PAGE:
The claim: Joseph Stalin once made a statement about the power of vote counters.
After days of counting, President-elect Joe Biden’s home state of Pennsylvania pushed him past the 270 electoral votes to become the 46th president of the United States.
The state’s key Democratic strongholds like Philadelphia and Pittsburgh counted mail-in ballots for days. And with each ballot counted, the former vice president’s lead over President Donald Trump grew.
Biden was sitting at 264 electoral votes, awaiting results from Pennsylvania, Nevada, Georgia and North Carolina. Pennsylvania’s 20 electoral votes pushed him over the mark on Saturday.
Ballot counting continued across the country on Tuesday.
As the election approached, memes and commentary on social media increased, including many posts that included inaccurate information.
One post, an image of former Soviet leader Joseph Stalin with text added, appears to attribute a quip about vote counting to the dictator.
“Those who cast the votes decide nothing. Those who count the votes decide everything,” the post says, attributing it to “Communist Tyrant and mass murderer Josef Stalin.”
But experts say there’s no evidence Stalin ever uttered the words.
Stalin, who died in 1952, ruled the former Soviet Union under a brutal regime for decades. And although there is much on the record of the dictator’s opinion on elections, no one has yet verified the statement to be a true quote.
The Facebook image was posted by the page for online conservative radio personalities Walton & Johnson, also known as Steve Johnson and Ken Webster Jr. Walton & Johnson did not reply to an emailed request for comment.
The post has been shared more than 1,400 times, with over 150 comments as of Nov. 10. The page shared it with a link to information on how to listen to the radio show.
Versions of the quote have circulated for at least a year, sometimes attached to different photos or slightly extended.
“All I can say is, I’ve never seen it,” Vanderbilt University history professor Thomas Schwartz said. “This does not sound like a Stalin quote. I took a look at some quotes from him. It doesn’t show up.”
When a version of the quote began circulating on Facebook in 2019, PolitiFact attempted to find a solid attribution of the quote to Stalin, but couldn’t.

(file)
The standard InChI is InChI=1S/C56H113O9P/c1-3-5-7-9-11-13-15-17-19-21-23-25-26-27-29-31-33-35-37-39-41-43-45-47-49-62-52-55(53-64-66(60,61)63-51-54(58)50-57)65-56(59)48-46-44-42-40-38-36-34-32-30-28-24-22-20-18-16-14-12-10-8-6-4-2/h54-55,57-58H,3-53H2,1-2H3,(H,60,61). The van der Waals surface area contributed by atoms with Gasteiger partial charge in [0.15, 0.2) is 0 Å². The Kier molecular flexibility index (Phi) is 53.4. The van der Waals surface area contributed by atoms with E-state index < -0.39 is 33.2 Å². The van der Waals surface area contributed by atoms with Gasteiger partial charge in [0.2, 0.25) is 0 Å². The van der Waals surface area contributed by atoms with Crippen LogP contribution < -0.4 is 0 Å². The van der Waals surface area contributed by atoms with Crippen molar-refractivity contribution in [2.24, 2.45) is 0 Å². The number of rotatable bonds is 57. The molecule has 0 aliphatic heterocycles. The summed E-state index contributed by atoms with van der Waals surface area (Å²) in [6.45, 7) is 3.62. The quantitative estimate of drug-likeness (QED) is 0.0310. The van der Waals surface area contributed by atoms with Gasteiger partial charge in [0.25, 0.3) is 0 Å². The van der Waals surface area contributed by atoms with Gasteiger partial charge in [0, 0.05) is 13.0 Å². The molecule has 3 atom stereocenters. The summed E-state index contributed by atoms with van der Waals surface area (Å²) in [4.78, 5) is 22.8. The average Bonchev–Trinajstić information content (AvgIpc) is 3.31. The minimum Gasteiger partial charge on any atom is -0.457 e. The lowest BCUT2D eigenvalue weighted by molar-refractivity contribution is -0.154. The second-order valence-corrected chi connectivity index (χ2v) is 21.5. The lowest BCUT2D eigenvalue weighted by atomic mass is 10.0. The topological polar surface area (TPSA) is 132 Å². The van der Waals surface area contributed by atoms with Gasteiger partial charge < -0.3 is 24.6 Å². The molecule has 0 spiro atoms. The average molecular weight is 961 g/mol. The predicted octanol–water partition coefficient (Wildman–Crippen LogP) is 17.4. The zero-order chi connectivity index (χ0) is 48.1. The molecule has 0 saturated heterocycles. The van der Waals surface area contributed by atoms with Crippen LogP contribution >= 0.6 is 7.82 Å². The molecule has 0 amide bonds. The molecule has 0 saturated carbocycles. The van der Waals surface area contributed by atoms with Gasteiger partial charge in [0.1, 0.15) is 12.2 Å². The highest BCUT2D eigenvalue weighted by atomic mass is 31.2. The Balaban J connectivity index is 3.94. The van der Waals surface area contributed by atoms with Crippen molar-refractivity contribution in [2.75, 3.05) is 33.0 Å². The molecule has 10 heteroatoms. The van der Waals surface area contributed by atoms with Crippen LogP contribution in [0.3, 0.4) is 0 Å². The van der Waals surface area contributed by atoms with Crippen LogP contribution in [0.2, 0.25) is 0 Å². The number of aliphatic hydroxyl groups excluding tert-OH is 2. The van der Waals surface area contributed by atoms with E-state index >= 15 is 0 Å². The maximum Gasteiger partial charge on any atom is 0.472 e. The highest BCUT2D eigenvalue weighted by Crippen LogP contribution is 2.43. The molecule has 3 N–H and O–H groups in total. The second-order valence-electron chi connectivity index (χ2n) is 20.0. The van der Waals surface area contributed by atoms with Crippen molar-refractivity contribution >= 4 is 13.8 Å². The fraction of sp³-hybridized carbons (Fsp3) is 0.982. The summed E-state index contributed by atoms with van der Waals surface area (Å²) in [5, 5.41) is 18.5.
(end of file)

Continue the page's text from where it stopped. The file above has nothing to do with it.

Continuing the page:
To Schwartz, the quote isn’t a surprising statement from someone watching an election — but not necessarily indicative of a communist perspective.
“It could have easily been Mayor Richard Daley here, or someone like that from America’s political past, you know, Boss Tweed, as much as Stalin, because the cynicism about elections and who counts the ballots could just as easily come from one of the bosses of our own political machines,” Schwartz said. “It’s a good quote, and certainly, I can see why people have said it. There’s a certain truth to it, even if it’s made up.”
Schwartz’s colleague in the Vanderbilt University history department agrees.
“He (Stalin) wrote quite a bit, unsurprisingly, as a Soviet head of state from 1928-1953 and an influential politician in the early Soviet Union before that,” Frank Wcislo, associate professor of history said in an email. “The suggestion that somehow Stalin should be introduced to demean the legitimate operation of a national election is, I would think, an example of American right-wing paranoia, active manipulation of public opinion, or outright and fascism.
“I would hate to insult Russian state trolls by suggesting they would be so crude as to suggest this connection.”
Our rating: False
We rate this claim as FALSE, because it was not supported by our research. Although former Soviet Union leader Joseph Stalin may have commented on elections and vote counting integrity, there’s no evidence that he made this statement.
Our fact-check sources:
- Walton and Johnson, Facebook, Nov. 5,
- Lead Stories, Nov. 5, Fact Check: Purported Stalin Quote About Counting Votes Was NOT About General Elections
- Politifact, March 27, 2019, No, Joseph Stalin didn’t say this statement about elections
- The Stalin Digital Archive
- Interview with Thomas Alan Schwartz, distinguished professor of history, Vanderbilt University
- Email exchange with Farnk Wcislo, associate professor of history, Vanderbilt University
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